If you’re going to talk with a coach who you think has been negative or abusive, I wouldn’t swoop in and solve the problem. Instead, bring the kid in and say, “Tell him what you told Dad. I’ll be right there with you and I’ll chip in if there’s something you want me to say. We can do this together.” Eventually, adolescents don’t want you in the room. But with younger kids, they watch you and learn how to solve problems.

Graham: I think the word with is really important. As an advocate, you want to be with them as opposed to doing it for them. When they are young, it can help to have an adult in the room to help voice some of their concerns and advocate – versus trying to fix it for them.

Is there a downside of being too easy on kids? Do we do them a disservice by not strongly encouraging them to hang tough?

Graham: Sometimes we define “too easy” as not being involved. But it’s about being present, letting them have those emotions, and challenging them to face those things as opposed to back away.

Brunelle: I have a 25-year-old daughter who doesn’t know how to ride a bike. Early on she was saying, “I don’t want to do this, Daddy,” and I was like, “OK, let’s go get an ice cream.” She still doesn’t know how to ride a bike. And I think I probably did her a disservice. So I think there are consequences with not exposing kids to difficult things early on.

What about those parents who confront referees in front of children? Do you find this is still festering in school sports, and how do you steer conversations around it?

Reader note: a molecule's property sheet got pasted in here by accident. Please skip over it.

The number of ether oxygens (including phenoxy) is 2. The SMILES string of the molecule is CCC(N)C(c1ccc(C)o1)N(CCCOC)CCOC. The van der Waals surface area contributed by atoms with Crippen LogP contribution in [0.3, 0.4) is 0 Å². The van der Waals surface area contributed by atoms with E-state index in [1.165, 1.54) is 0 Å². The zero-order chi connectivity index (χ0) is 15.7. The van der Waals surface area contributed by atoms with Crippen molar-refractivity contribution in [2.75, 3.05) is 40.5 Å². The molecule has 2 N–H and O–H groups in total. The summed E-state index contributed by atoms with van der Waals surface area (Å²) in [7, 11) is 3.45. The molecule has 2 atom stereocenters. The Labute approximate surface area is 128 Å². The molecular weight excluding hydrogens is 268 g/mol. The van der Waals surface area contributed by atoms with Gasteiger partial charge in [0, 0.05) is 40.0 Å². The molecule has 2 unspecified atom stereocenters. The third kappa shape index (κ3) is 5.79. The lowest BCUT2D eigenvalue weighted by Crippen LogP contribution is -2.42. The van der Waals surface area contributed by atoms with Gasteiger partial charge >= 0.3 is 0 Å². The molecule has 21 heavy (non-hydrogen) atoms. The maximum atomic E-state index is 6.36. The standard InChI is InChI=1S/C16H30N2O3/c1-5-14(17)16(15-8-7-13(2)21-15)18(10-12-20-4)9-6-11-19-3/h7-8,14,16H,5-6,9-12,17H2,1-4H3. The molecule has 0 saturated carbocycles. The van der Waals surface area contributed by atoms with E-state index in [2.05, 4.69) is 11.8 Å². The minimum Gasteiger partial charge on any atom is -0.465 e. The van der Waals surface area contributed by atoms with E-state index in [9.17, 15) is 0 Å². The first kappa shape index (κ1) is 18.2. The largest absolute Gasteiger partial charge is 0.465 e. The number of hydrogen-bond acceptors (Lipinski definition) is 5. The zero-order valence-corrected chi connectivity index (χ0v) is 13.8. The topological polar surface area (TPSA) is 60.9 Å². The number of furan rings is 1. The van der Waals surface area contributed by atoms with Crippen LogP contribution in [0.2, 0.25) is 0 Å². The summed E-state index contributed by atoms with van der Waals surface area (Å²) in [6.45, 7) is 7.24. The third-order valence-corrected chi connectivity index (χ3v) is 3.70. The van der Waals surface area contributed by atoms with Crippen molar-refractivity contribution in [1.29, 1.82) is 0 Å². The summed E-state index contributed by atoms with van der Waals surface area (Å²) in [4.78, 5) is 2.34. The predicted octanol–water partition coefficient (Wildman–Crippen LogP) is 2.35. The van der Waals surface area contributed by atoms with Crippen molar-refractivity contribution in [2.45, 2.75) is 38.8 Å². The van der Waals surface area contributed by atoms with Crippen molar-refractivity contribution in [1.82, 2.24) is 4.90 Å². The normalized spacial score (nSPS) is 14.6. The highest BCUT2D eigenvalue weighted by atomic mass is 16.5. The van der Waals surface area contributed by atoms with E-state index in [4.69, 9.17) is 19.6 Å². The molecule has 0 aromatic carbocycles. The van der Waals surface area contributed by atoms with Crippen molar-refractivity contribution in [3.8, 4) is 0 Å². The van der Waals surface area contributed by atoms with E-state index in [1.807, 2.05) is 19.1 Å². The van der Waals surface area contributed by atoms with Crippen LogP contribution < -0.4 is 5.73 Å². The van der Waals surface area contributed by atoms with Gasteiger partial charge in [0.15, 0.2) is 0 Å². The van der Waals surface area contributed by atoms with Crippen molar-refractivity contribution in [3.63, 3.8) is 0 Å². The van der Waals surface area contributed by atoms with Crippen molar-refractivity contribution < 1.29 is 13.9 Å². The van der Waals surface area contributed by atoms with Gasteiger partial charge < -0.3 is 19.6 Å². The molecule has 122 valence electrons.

Brunelle: I think it’s just getting worse. First of all, it’s just ugly, but I think you’re teaching the kids to worry about things that are not under their control. I work with some elite teams; they’re 25 or 26, and their parents are still trying to solve their problems and taking it personally if their kid doesn’t make a top team. I worry about the development of the child, and I worry about the parents who are living not just vicariously through the kids, but relying on so much that is out of their control.

I imagine it can be a challenge identifying potential patients if their parents aren’t onboard with seeing a sport psychologist.

Brunelle: I tell parents upfront I’m going to teach their kid skills that are going to make them a better person. I also tell parents, especially with scholarships at stake, that there’s so much talent out there and you want your kid to be well-adjusted. Talent is a dime a dozen now. Does your kid handle failure well? Are they OK with sitting on the bench? I try to join parents where they are. I know they want a scholarship and what’s best for their kid. But the best thing you can do as a parent is teach these soft skills. Character matters. That’s what coaches are looking for. It’s not just grit; they need grace.

Is there a certain age when adolescents turn the corner when it comes to managing stress?

Graham: I think it’s when they’re willing to look inward at their feelings and understand them. It’s handling the pressure or the emotions that come with it, versus acting out and not being willing to push through them. We see that, whether it be inherent or socially, girls work through their emotions as opposed to pushing them down.

Brunelle: I would say the gender difference with maturity I see is how non-verbal and shut-down boys can get. Sometimes I don’t think they know that something is wrong. Parents should empathize with them: “I know this is hard. Adolescence is going to be the hardest part of your life. But your mom and dad are here.”

What do you wish parents asked you about more often?

Brunelle: Parents need to take care of themselves first. All the things that you want your kid to do, you need to do, too. How do I get my kids to meditate? You need to meditate. How do I help my kid handle loss? How do you handle loss? The best thing you can do for your kids is take care of yourself.